Wall Street’s Bad Dream


If only for a moment, things look a little sour for Wall Street.  Amid the SEC’s indictment of Goldman-Sachs and consequent reminder to the citizenry of the crookedness rampant in the financial “services” industry, a hitherto loyal ally, Senate Agriculture Committee chair Blanche Lincoln, has proposed legislation requiring major banks to divest themselves of their their vitally lucrative derivatives trading desks.  Only at the very end of the senate Democrats’ enormous 1408 page financial reform is there a hefty chunk of solace for the bankers, in the form of Section 1155, a generally unnoticed provision clearly mandating another taxpayer-funded bailout all round the very next time disaster strikes.

Although there may be a lifeboat ready for future emergencies, bankers are currently feeling “quite undone,”  one lobbyist with a fine eye for Wall Street’s Washington operations told me recently. “Lincoln’s proposal is their worst nightmare.  Up until now ‘reform’ has been going fine for them.  The administration and congress have largely been proposing what the banks wanted,” such as leaving them under the benign regulatory supervision of the Federal Reserve.  Thanks to masterly work by the lobbyists, it seemed  that the world would be kept safe for  derivatives trading operations.  
True, Senator Chris Dodd’s “Restoring America’s Financial Stability”  bill makes popular noises about forcing derivatives trading into clearing houses and onto exchanges, but the big dealers were not unduly worried.  After all, they already controlled major clearing houses, such as ICE, the Intercontinental Exchange, and anything too unwholesome in Dodd’s banking committee bill could be purged in a companion bill emanating from the Agriculture committee.  CounterPunchers will recall that this was the tactic adopted in emasculating the derivatives-trading provisions of the house financial reform bill, which defined an exchange as two dealers talking on the phone.  Ready and apparently willing to supervise the same operation in the senate was Arkansas’ Lincoln.  “We always considered her reliable,” sighed my lobbyist friend.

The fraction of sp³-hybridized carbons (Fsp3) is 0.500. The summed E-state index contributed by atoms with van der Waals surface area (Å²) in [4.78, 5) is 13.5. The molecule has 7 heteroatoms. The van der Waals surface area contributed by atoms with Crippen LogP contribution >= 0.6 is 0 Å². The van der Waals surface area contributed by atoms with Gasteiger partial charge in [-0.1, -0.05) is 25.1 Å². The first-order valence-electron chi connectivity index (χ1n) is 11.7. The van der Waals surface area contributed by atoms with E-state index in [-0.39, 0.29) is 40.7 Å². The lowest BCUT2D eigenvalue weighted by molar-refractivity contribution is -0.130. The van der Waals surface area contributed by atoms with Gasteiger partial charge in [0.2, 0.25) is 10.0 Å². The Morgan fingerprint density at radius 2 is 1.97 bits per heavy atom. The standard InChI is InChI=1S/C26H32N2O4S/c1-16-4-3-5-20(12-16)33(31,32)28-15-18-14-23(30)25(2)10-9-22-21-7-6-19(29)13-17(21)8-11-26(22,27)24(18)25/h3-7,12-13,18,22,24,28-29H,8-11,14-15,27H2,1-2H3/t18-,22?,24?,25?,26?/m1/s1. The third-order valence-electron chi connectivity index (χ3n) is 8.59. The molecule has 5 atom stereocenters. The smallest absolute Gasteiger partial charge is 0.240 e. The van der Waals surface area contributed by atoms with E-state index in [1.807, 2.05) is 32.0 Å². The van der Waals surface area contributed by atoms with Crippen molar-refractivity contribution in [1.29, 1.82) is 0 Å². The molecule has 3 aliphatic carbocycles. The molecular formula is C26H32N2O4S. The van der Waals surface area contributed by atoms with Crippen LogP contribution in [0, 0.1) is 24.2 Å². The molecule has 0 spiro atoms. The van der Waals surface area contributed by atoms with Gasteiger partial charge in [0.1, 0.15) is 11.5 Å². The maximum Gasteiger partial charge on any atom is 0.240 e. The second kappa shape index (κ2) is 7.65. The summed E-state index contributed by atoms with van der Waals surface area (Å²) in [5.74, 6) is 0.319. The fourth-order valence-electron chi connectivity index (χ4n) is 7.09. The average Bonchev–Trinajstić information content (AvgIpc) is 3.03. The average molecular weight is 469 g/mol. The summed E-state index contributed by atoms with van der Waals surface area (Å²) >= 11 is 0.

But Lincoln’s re-election campaign is in serious trouble, not least because her primary opponent has been harping on Lincoln’s warm relations with Wall Street.  Even so, she had shown every sign of hewing to the derivatives traders’ policy of highlighting the requirements of “end-users” in making the case for keeping things as they are (in the dark, with no public disclosure of market prices, thus preserving the opportunity for profitable gouging of customers.)  “End users” in this context are businesses whichg in theory at least use the commodities they are betting on — thus Coca Cola might buy derivatives on the price of sugar to hedge on future prices.  Such corporations, wrangled into the Coalition for Derivatives End-Users by the bank lobbyists, dutifully broadcast the case that mandatory exchange trading would cramp their style and “hurt the consumer.”  In reality, the end-user argument has always been an almost total sham, since derivatives trading has been overwhelmingly a matter of speculation, with little discernable effect on the consumer – apart of course from the derivatives-induced financial crash.